Rocket League Game Review for PC

Rocket League Game

Few people will remember Supersonic Acrobatic Rocket-Powered Battle-Cars (a name straight from a boardroom, surely). I certainly don’t. That’s why, when Rocket League came to Steam and PS4 this year, it was such a refreshing surprise. Here’s a hectic, fast-paced amalgamation of driving and football that provides short matches of intense excitement, enjoyment and edge of the seat gameplay. It’s an absolute gem of a game that’s managed to shift over 1.5 million copies on Steam alone since its release on the platform in July of this year.

A somewhat awaited sequel to a game that can be called a cult classic at best, Rocket League pits two teams of over the top rocket-powered cars against one another in a variety of formats – 1 v 1, 2 v 2, 3 v 3 or 4 v 4 – in either ranked or unranked matches. Developed by the relatively inexperienced Psyonix, is Rocket League a hit or a miss?

Available for PC & PS4

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PS4 Annoucement Trailer

Hitting Top Gear

Rocket League Game: Hitting Top Gear

Fans of Top Gear will be immediately familiar with the concept. There’s a pitch, there’s a bunch of cars and one very large, very bouncy football – or carball – and two goals. The goals are more of a dugout than a traditional set of goalposts, but its close enough. If it looked fun when Captain Slow, Hammond and Clarkson were doing it, rest assured that it’s probably even more fun taking part in Psyonix’s take on it. Each match lasts five minutes – it sounds short – but it’s one of the main reasons why it has such as ‘one more game’ feeling. You don’t have to waste a half-hour in a game that you know from five minutes in you’re going to lose (players of League of Legends and DotA 2 will know this feeling all too well), and the games are so short that people are more willing to stick around and try to fight back rather than just quit – most people, at any rate.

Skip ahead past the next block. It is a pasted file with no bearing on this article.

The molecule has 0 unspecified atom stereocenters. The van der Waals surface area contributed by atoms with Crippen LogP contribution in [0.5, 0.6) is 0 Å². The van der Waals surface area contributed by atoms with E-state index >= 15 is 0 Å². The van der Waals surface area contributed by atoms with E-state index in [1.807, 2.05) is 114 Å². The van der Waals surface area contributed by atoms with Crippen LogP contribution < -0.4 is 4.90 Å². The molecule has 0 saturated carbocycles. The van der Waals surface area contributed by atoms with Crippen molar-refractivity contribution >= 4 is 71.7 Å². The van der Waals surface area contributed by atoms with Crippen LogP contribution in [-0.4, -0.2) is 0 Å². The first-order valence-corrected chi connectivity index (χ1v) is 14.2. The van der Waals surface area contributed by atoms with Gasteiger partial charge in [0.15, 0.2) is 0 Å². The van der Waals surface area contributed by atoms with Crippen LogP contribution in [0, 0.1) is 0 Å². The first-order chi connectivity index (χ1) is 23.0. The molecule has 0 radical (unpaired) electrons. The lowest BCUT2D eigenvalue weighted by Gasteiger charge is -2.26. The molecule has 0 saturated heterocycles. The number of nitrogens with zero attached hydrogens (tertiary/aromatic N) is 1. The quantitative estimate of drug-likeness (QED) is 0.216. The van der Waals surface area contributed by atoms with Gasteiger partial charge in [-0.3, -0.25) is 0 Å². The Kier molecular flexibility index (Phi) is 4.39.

Rocket League isn’t just about simple cars playing football, though. Things have been taken to the next level. These cars are rocket powered. That means that the player has access to an extremely powerful afterburner that can propel a vehicle at rapid speed along the pitch, or up a wall, or even flying through the air. Fuel can be collected in the form of power ups that appear on the pitch, so conservation and clever use of the afterburner is required.

Streamlined Multiplayer in 2015

Rocket League Game: Streamlined Multiplayer in 2015

If you look at the current most popular online games – DotA 2, League of Legends, Hearthstone – they all have something in common. They revolve around a ‘meta game’ that either evolves naturally over time or is pushed by game updates and new contents. There are a wide range of different tactics, layers upon layers of mechanics that drastically alter how games can change, even if the same characters are used time after time.